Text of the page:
The Health of the People is the Highest Law

Death is Optional is a fascinating and terrifying (alternately and concurrently) conversation between historian Yuval Noah Harari and behavioural economist Daniel Kahneman, in which Harari uses his knowledge of the past to make predictions about the future. In one very memorable exchange he talks about the presumption we currently hold, that new advances in medicine will always trickle down to the general populace. But that was only true for a very short period of our history and, as automation supplants the human workforce in the future, won’t necessarily always be the case:

In the 21st century there is a good chance that most humans will lose their military and economic value. And once most people are no longer really necessary, the idea that you will continue to have mass medicine is not so certain.

Above the door to the former Walworth Town Hall, near my home in South London, there is the prominently displayed edict used in the title of this post:

This used to mean something.

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That edict was given when the town hall was built at the turn of last century, because people were the engine that drove the industrial revolution and the empire machine; an ivestment was made to keep the people healthy and educated because it benefitted Britain. But in the 21st century a healthy and educated populace isn’t required, because the heavy industry is long gone, and the dwindled empire needs no army to retain it.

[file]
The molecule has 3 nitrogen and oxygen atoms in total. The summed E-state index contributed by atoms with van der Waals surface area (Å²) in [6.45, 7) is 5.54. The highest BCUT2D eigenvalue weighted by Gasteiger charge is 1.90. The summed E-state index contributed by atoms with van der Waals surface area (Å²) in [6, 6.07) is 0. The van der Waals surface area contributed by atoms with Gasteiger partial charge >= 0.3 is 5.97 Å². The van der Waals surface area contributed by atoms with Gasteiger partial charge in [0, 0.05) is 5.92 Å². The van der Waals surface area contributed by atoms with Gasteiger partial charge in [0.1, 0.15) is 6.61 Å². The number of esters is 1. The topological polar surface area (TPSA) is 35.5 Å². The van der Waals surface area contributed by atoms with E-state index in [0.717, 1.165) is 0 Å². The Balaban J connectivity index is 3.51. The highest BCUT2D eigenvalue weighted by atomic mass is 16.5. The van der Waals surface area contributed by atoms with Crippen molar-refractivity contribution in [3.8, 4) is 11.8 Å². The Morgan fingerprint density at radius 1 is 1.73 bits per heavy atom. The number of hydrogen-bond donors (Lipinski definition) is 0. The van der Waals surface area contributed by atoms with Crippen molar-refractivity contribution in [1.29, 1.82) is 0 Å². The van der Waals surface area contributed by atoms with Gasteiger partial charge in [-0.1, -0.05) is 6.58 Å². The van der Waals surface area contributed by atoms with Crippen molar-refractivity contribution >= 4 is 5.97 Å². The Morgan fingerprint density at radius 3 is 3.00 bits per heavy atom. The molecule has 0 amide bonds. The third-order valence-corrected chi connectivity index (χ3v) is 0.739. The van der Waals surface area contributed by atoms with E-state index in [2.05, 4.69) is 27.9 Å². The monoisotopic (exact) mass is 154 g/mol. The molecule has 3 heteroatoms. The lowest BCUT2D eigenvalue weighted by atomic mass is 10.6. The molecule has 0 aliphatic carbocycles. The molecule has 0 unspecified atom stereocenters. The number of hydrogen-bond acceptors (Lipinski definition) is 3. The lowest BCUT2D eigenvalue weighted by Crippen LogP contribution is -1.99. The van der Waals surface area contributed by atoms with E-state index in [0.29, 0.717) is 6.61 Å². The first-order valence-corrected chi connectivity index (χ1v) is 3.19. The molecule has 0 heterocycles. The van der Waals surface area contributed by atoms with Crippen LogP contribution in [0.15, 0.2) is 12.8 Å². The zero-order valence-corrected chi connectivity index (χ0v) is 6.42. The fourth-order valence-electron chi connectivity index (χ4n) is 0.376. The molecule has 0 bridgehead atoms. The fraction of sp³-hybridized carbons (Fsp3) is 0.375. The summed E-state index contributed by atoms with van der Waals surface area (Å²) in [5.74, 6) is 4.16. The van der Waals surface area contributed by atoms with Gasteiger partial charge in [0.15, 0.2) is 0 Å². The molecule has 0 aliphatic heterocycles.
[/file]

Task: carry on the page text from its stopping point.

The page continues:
The Future Is Coming Faster Than We Think

Today I read a fascinating article in the London Review of Books. The Robots Are Coming, by John Lanchester, is about the rise of cheap automation and the effect it’s going to have on the workforce and society at large. In his introduction he talks about the Accelerated Strategic Computing Initiative’s computer, Red, launched in 1996 and eventually capable of processing 1.8 teraflops – that is, 1.8 trillion calculations per second. It was the most powerful computer in the world until about 2000. Six years later, the PS3 launched, also capable of processing 1.8 teraflops.

Red was only a little smaller than a tennis court, used as much electricity as eight hundred houses, and cost $55 million. The PS3 fits underneath a television, runs off a normal power socket, and you can buy one for under two hundred quid. Within a decade, a computer able to process 1.8 teraflops went from being something that could only be made by the world’s richest government for purposes at the furthest reaches of computational possibility, to something a teenager could reasonably expect to find under the Christmas tree.

This makes me think of IBM’s Watson, a deep learning system, ten years in the making at a cost in excess of $1 billion, with hardware estimated at $3 million powering it, and coming soon to children’s toys.

Shame and Social Engineering

Just finished reading So You’ve Been Publicly Shamed, Jon Ronson’s zeitgeisty book about social media pile-ons. There were many, many good points in the book, but I forgot to highlight them as I was enjoying reading it so much. One thing that has stuck in my mind, however, is an email exchange with the film-maker Adam Curtis, in which he talks about feedback loops and the social media echo chamber:

Feedback is an engineering principle, and all engineering is devoted to trying to keep the thing you are building stable.

It’s undeniably true that I now self-censor a lot more on Twitter than I did in the past, for fear of a strong negative reaction. I don’t think I’m alone in this; anecdotal evidence suggests many people are also becoming more tame to avoid the Twitter mobs. The net effect is, as Jon Ronson himself says:

We see ourselves as nonconformist, but I think all of this is creating a more conformist, conservative age. ‘Look!’ we’re saying. ‘WE’RE normal! THIS is the average!’

I recommend you read the book yourself to see all of this in much greater context. And I wonder if Twitter and Facebook shouldn’t give away a free copy to all their users.